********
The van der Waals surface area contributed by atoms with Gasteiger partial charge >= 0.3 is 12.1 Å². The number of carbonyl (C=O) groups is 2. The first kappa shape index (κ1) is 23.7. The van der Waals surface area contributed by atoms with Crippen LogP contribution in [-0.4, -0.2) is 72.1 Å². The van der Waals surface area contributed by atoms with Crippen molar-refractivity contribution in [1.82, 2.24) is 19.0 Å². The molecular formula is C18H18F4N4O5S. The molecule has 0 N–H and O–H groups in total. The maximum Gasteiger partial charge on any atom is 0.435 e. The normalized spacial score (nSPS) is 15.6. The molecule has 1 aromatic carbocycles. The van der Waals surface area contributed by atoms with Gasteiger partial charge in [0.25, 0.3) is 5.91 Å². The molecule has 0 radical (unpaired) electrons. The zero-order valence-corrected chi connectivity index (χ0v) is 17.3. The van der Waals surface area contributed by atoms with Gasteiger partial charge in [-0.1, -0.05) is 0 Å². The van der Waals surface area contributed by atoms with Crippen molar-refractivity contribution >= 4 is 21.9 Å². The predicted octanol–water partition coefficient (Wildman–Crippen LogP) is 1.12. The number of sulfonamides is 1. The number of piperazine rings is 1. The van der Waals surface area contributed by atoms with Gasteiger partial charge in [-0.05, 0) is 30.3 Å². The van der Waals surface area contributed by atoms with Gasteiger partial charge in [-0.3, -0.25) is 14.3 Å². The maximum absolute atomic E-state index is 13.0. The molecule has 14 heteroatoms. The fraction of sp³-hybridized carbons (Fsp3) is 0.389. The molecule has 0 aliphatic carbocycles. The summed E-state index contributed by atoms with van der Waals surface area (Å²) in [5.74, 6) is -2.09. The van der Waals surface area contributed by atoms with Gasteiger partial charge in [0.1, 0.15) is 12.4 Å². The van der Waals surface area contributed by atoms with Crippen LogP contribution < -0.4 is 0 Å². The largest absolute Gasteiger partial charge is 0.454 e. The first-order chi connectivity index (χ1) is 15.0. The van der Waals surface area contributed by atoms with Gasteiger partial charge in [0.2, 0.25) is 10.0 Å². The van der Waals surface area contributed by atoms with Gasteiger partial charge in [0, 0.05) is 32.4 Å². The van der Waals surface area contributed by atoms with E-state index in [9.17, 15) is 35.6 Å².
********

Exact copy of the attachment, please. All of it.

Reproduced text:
The van der Waals surface area contributed by atoms with Gasteiger partial charge >= 0.3 is 12.1 Å². The number of carbonyl (C=O) groups is 2. The first kappa shape index (κ1) is 23.7. The van der Waals surface area contributed by atoms with Crippen LogP contribution in [-0.4, -0.2) is 72.1 Å². The van der Waals surface area contributed by atoms with Crippen molar-refractivity contribution in [1.82, 2.24) is 19.0 Å². The molecular formula is C18H18F4N4O5S. The molecule has 0 N–H and O–H groups in total. The maximum Gasteiger partial charge on any atom is 0.435 e. The normalized spacial score (nSPS) is 15.6. The molecule has 1 aromatic carbocycles. The van der Waals surface area contributed by atoms with Gasteiger partial charge in [0.25, 0.3) is 5.91 Å². The molecule has 0 radical (unpaired) electrons. The zero-order valence-corrected chi connectivity index (χ0v) is 17.3. The van der Waals surface area contributed by atoms with Gasteiger partial charge in [-0.1, -0.05) is 0 Å². The van der Waals surface area contributed by atoms with Crippen molar-refractivity contribution >= 4 is 21.9 Å². The predicted octanol–water partition coefficient (Wildman–Crippen LogP) is 1.12. The number of sulfonamides is 1. The number of piperazine rings is 1. The van der Waals surface area contributed by atoms with Gasteiger partial charge in [-0.05, 0) is 30.3 Å². The van der Waals surface area contributed by atoms with Gasteiger partial charge in [-0.3, -0.25) is 14.3 Å². The maximum absolute atomic E-state index is 13.0. The molecule has 14 heteroatoms. The fraction of sp³-hybridized carbons (Fsp3) is 0.389. The molecule has 0 aliphatic carbocycles. The summed E-state index contributed by atoms with van der Waals surface area (Å²) in [5.74, 6) is -2.09. The van der Waals surface area contributed by atoms with Gasteiger partial charge in [0.1, 0.15) is 12.4 Å². The van der Waals surface area contributed by atoms with Crippen LogP contribution < -0.4 is 0 Å². The largest absolute Gasteiger partial charge is 0.454 e. The first-order chi connectivity index (χ1) is 15.0. The van der Waals surface area contributed by atoms with Gasteiger partial charge in [0.2, 0.25) is 10.0 Å². The van der Waals surface area contributed by atoms with Gasteiger partial charge in [0, 0.05) is 32.4 Å². The van der Waals surface area contributed by atoms with E-state index in [9.17, 15) is 35.6 Å².